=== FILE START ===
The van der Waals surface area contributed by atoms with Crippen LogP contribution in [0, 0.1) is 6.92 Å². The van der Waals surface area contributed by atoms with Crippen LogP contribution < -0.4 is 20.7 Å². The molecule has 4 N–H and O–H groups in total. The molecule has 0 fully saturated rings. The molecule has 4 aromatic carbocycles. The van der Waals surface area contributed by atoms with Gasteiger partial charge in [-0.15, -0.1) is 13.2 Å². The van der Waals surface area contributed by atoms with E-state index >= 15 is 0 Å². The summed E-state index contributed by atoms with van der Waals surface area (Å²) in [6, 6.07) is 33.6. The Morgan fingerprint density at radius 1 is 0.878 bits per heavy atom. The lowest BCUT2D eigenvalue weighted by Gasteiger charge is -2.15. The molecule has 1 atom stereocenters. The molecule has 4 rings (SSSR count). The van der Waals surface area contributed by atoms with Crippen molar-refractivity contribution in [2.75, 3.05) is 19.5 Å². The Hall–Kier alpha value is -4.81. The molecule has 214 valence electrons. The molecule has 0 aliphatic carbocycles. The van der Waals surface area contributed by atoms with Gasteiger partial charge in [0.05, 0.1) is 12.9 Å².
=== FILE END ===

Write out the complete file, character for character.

The van der Waals surface area contributed by atoms with Crippen LogP contribution in [0, 0.1) is 6.92 Å². The van der Waals surface area contributed by atoms with Crippen LogP contribution < -0.4 is 20.7 Å². The molecule has 4 N–H and O–H groups in total. The molecule has 0 fully saturated rings. The molecule has 4 aromatic carbocycles. The van der Waals surface area contributed by atoms with Gasteiger partial charge in [-0.15, -0.1) is 13.2 Å². The van der Waals surface area contributed by atoms with E-state index >= 15 is 0 Å². The summed E-state index contributed by atoms with van der Waals surface area (Å²) in [6, 6.07) is 33.6. The Morgan fingerprint density at radius 1 is 0.878 bits per heavy atom. The lowest BCUT2D eigenvalue weighted by Gasteiger charge is -2.15. The molecule has 1 atom stereocenters. The molecule has 4 rings (SSSR count). The van der Waals surface area contributed by atoms with Crippen molar-refractivity contribution in [2.75, 3.05) is 19.5 Å². The Hall–Kier alpha value is -4.81. The molecule has 214 valence electrons. The molecule has 0 aliphatic carbocycles. The van der Waals surface area contributed by atoms with Gasteiger partial charge in [0.05, 0.1) is 12.9 Å².